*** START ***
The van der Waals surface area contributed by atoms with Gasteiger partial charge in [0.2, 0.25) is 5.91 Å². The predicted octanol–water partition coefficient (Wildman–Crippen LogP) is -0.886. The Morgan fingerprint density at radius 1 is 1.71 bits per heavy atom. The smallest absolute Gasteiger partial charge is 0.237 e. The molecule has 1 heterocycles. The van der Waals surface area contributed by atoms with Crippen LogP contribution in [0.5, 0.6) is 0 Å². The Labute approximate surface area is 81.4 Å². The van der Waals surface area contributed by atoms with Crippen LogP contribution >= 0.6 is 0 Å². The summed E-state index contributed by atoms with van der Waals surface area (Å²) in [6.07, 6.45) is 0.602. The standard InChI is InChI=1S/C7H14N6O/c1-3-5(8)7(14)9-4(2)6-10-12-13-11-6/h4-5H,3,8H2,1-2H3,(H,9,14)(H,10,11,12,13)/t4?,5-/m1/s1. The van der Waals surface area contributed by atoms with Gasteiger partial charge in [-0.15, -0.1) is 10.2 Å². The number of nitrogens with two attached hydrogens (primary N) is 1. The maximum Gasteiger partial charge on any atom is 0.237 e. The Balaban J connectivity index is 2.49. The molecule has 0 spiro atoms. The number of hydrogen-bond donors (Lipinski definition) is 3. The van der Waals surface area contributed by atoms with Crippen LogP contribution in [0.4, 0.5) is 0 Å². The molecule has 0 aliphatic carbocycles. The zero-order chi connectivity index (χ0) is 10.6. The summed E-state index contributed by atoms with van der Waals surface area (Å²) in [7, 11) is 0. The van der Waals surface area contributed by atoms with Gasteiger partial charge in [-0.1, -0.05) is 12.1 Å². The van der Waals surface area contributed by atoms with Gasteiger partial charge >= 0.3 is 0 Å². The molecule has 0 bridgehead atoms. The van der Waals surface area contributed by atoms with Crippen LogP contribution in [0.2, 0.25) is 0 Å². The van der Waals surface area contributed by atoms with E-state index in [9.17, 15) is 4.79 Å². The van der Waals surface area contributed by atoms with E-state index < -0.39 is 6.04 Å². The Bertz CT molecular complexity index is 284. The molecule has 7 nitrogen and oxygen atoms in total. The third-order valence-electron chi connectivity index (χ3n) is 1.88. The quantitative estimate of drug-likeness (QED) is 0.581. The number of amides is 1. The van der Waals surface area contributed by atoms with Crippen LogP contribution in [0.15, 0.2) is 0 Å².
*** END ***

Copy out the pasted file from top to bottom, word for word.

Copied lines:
The van der Waals surface area contributed by atoms with Gasteiger partial charge in [0.2, 0.25) is 5.91 Å². The predicted octanol–water partition coefficient (Wildman–Crippen LogP) is -0.886. The Morgan fingerprint density at radius 1 is 1.71 bits per heavy atom. The smallest absolute Gasteiger partial charge is 0.237 e. The molecule has 1 heterocycles. The van der Waals surface area contributed by atoms with Crippen LogP contribution in [0.5, 0.6) is 0 Å². The Labute approximate surface area is 81.4 Å². The van der Waals surface area contributed by atoms with Crippen LogP contribution >= 0.6 is 0 Å². The summed E-state index contributed by atoms with van der Waals surface area (Å²) in [6.07, 6.45) is 0.602. The standard InChI is InChI=1S/C7H14N6O/c1-3-5(8)7(14)9-4(2)6-10-12-13-11-6/h4-5H,3,8H2,1-2H3,(H,9,14)(H,10,11,12,13)/t4?,5-/m1/s1. The van der Waals surface area contributed by atoms with Gasteiger partial charge in [-0.15, -0.1) is 10.2 Å². The number of nitrogens with two attached hydrogens (primary N) is 1. The maximum Gasteiger partial charge on any atom is 0.237 e. The Balaban J connectivity index is 2.49. The molecule has 0 spiro atoms. The number of hydrogen-bond donors (Lipinski definition) is 3. The van der Waals surface area contributed by atoms with Crippen LogP contribution in [0.4, 0.5) is 0 Å². The molecule has 0 aliphatic carbocycles. The zero-order chi connectivity index (χ0) is 10.6. The summed E-state index contributed by atoms with van der Waals surface area (Å²) in [7, 11) is 0. The van der Waals surface area contributed by atoms with Gasteiger partial charge in [-0.1, -0.05) is 12.1 Å². The van der Waals surface area contributed by atoms with Gasteiger partial charge >= 0.3 is 0 Å². The molecule has 0 bridgehead atoms. The van der Waals surface area contributed by atoms with Crippen LogP contribution in [0.2, 0.25) is 0 Å². The van der Waals surface area contributed by atoms with E-state index in [9.17, 15) is 4.79 Å². The van der Waals surface area contributed by atoms with E-state index < -0.39 is 6.04 Å². The Bertz CT molecular complexity index is 284. The molecule has 7 nitrogen and oxygen atoms in total. The third-order valence-electron chi connectivity index (χ3n) is 1.88. The quantitative estimate of drug-likeness (QED) is 0.581. The number of amides is 1. The van der Waals surface area contributed by atoms with Crippen LogP contribution in [0.15, 0.2) is 0 Å².